Metropolitan Museum

47377 Words190 Pages
T he Art of Ancient E GY P T A R E S O U R C E F O R E D U C AT O R S The Metropolitan Museum of Art The Metropolitan Museum of Art’s teacher training programs and accompanying materials are made possible through a generous grant from Mr. and Mrs. Frederick P. Rose\. Welcome he Metropolitan Museum takes delight in providing educational programs for the general public and especially for teachers and their students. We are pleased to offer this comprehensive resource, which contains texts, posters, slides, and other materials about outstanding works of Egyptian art from the Museum’s collection. T The texts draw upon the truly impressive depth of knowledge of the curators in our Department of Egyptian Art, especially…show more content…
3300–3100 B.C.) ARCHAIC PERIOD (ca. 3100–2650 B.C.) Dynasty 1 Dynasty 2 10 From early agricultural communities to urban settlements. Distinct differences between Upper (southern) and Lower (northern) Egypt, with the latter, in the earliest phases, showing affinities with North African cultures on the one side and western Asiatic on the other. Lower Egypt increasingly infiltrated by Upper Egyptian culture, probably through trade that also included goods from Canaan. Rich cultural influences also from western Asia. Political unity achieved gradually by the spread of a uniform material culture and a series of conflicts rather than by one single conquest. Beginning of hieroglyphic writing. Some names of kings (Dynasty 0) are known. At the beginning of Dynasty 1, Egypt unified under the rule of one pharaoh (mythical name: Menes; historical figures: Narmer and Aha). Capital at Memphis; mud-brick burial monuments of kings at Abydos; large tombs of officials at Saqqara. Great amounts of imported goods from Canaan and trade with Nubian so-called A-group culture, but also military raids into Nubia.…show more content…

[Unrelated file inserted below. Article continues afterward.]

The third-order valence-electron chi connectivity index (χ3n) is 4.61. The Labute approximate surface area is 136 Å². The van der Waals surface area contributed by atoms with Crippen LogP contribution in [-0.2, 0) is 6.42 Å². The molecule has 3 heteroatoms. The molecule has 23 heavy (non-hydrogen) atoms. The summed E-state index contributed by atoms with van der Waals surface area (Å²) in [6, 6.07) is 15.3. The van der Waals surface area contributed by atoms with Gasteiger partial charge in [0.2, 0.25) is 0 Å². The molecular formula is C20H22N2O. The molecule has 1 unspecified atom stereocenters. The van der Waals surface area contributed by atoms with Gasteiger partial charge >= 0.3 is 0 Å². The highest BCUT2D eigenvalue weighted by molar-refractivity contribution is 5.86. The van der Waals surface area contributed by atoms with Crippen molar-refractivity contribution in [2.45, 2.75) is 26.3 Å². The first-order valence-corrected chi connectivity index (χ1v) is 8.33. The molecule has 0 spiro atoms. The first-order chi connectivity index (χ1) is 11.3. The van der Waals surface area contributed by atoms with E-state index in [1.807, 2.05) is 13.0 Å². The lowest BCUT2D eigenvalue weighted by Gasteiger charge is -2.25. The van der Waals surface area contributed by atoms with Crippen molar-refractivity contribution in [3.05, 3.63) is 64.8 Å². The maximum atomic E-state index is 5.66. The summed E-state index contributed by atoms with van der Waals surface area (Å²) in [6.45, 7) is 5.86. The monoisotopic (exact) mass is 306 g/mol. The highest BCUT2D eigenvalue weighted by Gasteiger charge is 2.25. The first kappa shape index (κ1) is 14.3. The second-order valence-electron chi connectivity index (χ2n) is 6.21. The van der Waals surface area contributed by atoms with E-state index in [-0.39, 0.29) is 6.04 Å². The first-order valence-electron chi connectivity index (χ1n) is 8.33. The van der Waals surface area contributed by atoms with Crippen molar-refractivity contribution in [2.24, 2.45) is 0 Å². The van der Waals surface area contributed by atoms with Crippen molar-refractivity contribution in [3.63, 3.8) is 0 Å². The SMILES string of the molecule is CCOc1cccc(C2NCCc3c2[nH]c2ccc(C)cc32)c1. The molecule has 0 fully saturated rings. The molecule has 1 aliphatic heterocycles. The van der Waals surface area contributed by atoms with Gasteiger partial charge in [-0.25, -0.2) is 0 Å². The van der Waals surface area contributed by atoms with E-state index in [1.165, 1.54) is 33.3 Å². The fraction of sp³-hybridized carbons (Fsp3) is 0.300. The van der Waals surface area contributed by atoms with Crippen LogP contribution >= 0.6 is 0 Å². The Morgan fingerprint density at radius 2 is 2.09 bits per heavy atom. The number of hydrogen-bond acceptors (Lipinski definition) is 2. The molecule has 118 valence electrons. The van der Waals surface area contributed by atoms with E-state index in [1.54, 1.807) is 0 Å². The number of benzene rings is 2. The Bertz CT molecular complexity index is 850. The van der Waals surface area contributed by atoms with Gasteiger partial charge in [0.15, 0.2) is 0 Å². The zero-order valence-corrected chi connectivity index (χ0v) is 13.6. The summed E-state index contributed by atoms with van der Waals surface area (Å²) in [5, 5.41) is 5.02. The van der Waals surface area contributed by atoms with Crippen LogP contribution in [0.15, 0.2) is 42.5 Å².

Because of its ability to move between the tomb and the world of the living, the ba was often depicted as a bird, but with a human head. Scarab To protect it from harm, and to aid in the daily transferal of new life to the ba, the mummy was surrounded by magic spells, amulets such as scarabs, and representations of protective deities (slides 13, 17, 25, 28, 32, 38, and poster). To help the ba in its hazardous journey through the night to rebirth at dawn, rituals and magic spells were inscribed on the walls of the burial chamber, sarcophagus, and coffins. Beginning in the New Kingdom such texts were also placed on papyrus scrolls buried with the deceased, known as the B ook of the Dead. Although the Egyptians viewed the afterlife as a daily cycle of rebirth, that new, ideal existence was available only to those who had lived properly before death. On its first nightly encounter with Osiris the ba had to undergo a judgment, in which its heart (the seat of thought and emotion) was balanced on a scale against a feather, the symbol of Maat (things as they ought to be). If the two did not balance, the ba was denied the chance to enter the cycle of daily rebirth;

More about Metropolitan Museum

Open Document